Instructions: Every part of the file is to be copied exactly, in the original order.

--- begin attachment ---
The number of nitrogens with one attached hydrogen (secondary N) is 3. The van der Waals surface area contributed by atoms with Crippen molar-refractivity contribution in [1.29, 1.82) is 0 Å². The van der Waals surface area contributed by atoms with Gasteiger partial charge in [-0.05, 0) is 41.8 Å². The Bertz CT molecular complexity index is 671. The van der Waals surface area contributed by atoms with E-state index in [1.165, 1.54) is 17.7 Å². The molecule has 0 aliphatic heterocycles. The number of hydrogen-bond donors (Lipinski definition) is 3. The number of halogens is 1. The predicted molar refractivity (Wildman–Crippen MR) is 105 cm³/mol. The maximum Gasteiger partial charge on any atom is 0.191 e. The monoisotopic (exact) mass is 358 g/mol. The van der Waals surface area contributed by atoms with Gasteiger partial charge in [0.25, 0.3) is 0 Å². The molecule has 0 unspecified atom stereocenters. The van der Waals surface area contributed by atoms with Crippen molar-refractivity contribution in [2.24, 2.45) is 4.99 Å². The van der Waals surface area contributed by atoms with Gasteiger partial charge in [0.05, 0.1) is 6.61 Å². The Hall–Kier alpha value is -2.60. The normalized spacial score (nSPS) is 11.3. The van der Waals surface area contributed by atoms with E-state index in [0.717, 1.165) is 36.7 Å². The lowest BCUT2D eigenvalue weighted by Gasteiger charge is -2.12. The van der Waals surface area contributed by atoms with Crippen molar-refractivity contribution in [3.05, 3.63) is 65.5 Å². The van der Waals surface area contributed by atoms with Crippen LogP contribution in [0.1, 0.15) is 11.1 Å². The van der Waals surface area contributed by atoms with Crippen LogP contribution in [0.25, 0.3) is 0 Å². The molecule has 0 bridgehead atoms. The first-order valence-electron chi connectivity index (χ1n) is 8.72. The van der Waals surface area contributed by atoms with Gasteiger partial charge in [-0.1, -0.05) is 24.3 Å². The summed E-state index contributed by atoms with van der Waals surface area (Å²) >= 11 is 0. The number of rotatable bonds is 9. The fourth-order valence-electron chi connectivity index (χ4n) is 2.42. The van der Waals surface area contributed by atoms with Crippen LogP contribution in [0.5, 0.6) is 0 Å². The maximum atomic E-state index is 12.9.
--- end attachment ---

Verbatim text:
The number of nitrogens with one attached hydrogen (secondary N) is 3. The van der Waals surface area contributed by atoms with Crippen molar-refractivity contribution in [1.29, 1.82) is 0 Å². The van der Waals surface area contributed by atoms with Gasteiger partial charge in [-0.05, 0) is 41.8 Å². The Bertz CT molecular complexity index is 671. The van der Waals surface area contributed by atoms with E-state index in [1.165, 1.54) is 17.7 Å². The molecule has 0 aliphatic heterocycles. The number of hydrogen-bond donors (Lipinski definition) is 3. The number of halogens is 1. The predicted molar refractivity (Wildman–Crippen MR) is 105 cm³/mol. The maximum Gasteiger partial charge on any atom is 0.191 e. The monoisotopic (exact) mass is 358 g/mol. The van der Waals surface area contributed by atoms with Gasteiger partial charge in [0.25, 0.3) is 0 Å². The molecule has 0 unspecified atom stereocenters. The van der Waals surface area contributed by atoms with Crippen molar-refractivity contribution in [2.24, 2.45) is 4.99 Å². The van der Waals surface area contributed by atoms with Gasteiger partial charge in [0.05, 0.1) is 6.61 Å². The Hall–Kier alpha value is -2.60. The normalized spacial score (nSPS) is 11.3. The van der Waals surface area contributed by atoms with E-state index in [0.717, 1.165) is 36.7 Å². The lowest BCUT2D eigenvalue weighted by Gasteiger charge is -2.12. The van der Waals surface area contributed by atoms with Crippen molar-refractivity contribution in [3.05, 3.63) is 65.5 Å². The van der Waals surface area contributed by atoms with Crippen LogP contribution in [0.1, 0.15) is 11.1 Å². The van der Waals surface area contributed by atoms with Crippen LogP contribution in [0.25, 0.3) is 0 Å². The molecule has 0 bridgehead atoms. The first-order valence-electron chi connectivity index (χ1n) is 8.72. The van der Waals surface area contributed by atoms with Gasteiger partial charge in [-0.1, -0.05) is 24.3 Å². The summed E-state index contributed by atoms with van der Waals surface area (Å²) >= 11 is 0. The number of rotatable bonds is 9. The fourth-order valence-electron chi connectivity index (χ4n) is 2.42. The van der Waals surface area contributed by atoms with Crippen LogP contribution in [0.5, 0.6) is 0 Å². The maximum atomic E-state index is 12.9.